Over the last several decades, neuroscientists, cognitive psychologists, and psycholinguists have investigated the implicit and explicit continuum in language development and use from theoretical, empirical, and methodological perspectives.
This book addresses these perspectives in an effort to build connections among them and to draw pedagogical implications when possible.
The volume includes an examination of the psychological and neurological processes of implicit and explicit learning, what aspects of language learning can be affected by explicit learning, and the effects of bilingualism on the mental processing of language.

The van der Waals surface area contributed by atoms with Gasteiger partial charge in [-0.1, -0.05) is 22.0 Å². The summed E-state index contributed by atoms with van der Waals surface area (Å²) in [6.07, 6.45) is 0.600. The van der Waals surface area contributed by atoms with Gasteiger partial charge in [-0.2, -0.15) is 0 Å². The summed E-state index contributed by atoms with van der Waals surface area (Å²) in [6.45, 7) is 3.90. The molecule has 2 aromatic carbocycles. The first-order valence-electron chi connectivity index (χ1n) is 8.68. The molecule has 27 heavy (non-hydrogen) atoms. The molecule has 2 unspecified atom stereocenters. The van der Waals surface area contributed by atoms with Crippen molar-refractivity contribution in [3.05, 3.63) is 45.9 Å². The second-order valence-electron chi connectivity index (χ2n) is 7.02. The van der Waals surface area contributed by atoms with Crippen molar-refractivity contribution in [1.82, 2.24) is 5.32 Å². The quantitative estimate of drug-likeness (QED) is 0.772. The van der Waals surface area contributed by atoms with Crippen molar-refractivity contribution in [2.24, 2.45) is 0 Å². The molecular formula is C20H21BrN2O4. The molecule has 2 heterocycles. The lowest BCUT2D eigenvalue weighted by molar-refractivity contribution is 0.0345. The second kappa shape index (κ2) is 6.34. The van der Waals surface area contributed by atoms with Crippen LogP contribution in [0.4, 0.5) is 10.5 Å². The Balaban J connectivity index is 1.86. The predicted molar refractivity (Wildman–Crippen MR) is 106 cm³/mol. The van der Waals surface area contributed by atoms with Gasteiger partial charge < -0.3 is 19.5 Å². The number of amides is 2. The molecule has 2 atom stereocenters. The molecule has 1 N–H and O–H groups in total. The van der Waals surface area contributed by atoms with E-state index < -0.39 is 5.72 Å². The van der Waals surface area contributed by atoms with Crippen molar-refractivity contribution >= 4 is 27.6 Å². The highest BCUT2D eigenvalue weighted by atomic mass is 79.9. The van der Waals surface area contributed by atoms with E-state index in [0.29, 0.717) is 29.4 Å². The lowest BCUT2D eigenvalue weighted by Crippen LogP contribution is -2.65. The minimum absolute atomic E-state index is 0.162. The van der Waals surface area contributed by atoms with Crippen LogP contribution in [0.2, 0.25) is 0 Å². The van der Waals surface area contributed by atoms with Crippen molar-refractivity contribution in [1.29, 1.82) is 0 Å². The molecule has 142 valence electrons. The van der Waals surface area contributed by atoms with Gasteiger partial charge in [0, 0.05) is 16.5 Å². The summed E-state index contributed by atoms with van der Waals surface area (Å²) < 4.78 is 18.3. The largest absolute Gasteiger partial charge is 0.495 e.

Rigorous empirical research investigations probe specific aspects of acquiring morphosyntax and phonology, including early input, production, feedback, age, and study abroad.
A final section explores the rich insights provided into language processing by bilingualism, including such major areas as aging, third language acquisition, and language separation.